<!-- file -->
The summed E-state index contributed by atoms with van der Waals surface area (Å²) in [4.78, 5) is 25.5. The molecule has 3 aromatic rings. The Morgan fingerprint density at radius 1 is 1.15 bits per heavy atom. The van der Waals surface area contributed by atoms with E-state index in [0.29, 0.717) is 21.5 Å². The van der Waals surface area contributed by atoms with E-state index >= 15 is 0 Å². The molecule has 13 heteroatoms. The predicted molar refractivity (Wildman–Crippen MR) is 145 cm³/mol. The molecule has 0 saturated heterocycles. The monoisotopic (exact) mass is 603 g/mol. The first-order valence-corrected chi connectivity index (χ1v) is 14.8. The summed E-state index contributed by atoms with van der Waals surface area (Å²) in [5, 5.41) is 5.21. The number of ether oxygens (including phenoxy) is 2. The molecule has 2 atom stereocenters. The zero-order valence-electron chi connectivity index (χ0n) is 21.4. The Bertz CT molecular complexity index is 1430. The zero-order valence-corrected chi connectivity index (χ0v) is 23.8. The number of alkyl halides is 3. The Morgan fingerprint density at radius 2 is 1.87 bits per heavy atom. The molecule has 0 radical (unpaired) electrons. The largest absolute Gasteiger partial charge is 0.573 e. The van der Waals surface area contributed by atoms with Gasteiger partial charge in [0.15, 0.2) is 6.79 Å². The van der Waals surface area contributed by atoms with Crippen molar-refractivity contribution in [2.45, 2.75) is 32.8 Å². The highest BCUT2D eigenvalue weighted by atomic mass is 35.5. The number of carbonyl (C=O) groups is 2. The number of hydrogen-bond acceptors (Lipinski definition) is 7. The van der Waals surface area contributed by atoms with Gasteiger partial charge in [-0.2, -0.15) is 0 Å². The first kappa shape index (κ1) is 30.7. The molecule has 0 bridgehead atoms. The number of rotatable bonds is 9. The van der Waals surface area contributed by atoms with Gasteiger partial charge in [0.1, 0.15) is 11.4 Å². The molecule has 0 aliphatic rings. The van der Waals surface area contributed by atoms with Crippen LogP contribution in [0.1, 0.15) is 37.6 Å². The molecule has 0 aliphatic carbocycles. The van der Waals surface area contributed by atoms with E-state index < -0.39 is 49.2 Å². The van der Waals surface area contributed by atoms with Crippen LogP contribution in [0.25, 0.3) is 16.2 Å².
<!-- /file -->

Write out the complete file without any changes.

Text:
The summed E-state index contributed by atoms with van der Waals surface area (Å²) in [4.78, 5) is 25.5. The molecule has 3 aromatic rings. The Morgan fingerprint density at radius 1 is 1.15 bits per heavy atom. The van der Waals surface area contributed by atoms with E-state index in [0.29, 0.717) is 21.5 Å². The van der Waals surface area contributed by atoms with E-state index >= 15 is 0 Å². The molecule has 13 heteroatoms. The predicted molar refractivity (Wildman–Crippen MR) is 145 cm³/mol. The molecule has 0 saturated heterocycles. The monoisotopic (exact) mass is 603 g/mol. The first-order valence-corrected chi connectivity index (χ1v) is 14.8. The summed E-state index contributed by atoms with van der Waals surface area (Å²) in [5, 5.41) is 5.21. The number of ether oxygens (including phenoxy) is 2. The molecule has 2 atom stereocenters. The zero-order valence-electron chi connectivity index (χ0n) is 21.4. The Bertz CT molecular complexity index is 1430. The zero-order valence-corrected chi connectivity index (χ0v) is 23.8. The number of alkyl halides is 3. The Morgan fingerprint density at radius 2 is 1.87 bits per heavy atom. The molecule has 0 radical (unpaired) electrons. The largest absolute Gasteiger partial charge is 0.573 e. The van der Waals surface area contributed by atoms with Gasteiger partial charge in [0.15, 0.2) is 6.79 Å². The van der Waals surface area contributed by atoms with Crippen molar-refractivity contribution in [2.45, 2.75) is 32.8 Å². The highest BCUT2D eigenvalue weighted by atomic mass is 35.5. The number of carbonyl (C=O) groups is 2. The number of hydrogen-bond acceptors (Lipinski definition) is 7. The van der Waals surface area contributed by atoms with Gasteiger partial charge in [-0.2, -0.15) is 0 Å². The first kappa shape index (κ1) is 30.7. The molecule has 0 bridgehead atoms. The number of rotatable bonds is 9. The van der Waals surface area contributed by atoms with Gasteiger partial charge in [0.1, 0.15) is 11.4 Å². The molecule has 0 aliphatic rings. The van der Waals surface area contributed by atoms with Crippen LogP contribution in [0.1, 0.15) is 37.6 Å². The molecule has 0 aliphatic carbocycles. The van der Waals surface area contributed by atoms with E-state index < -0.39 is 49.2 Å². The van der Waals surface area contributed by atoms with Crippen LogP contribution in [0.25, 0.3) is 16.2 Å².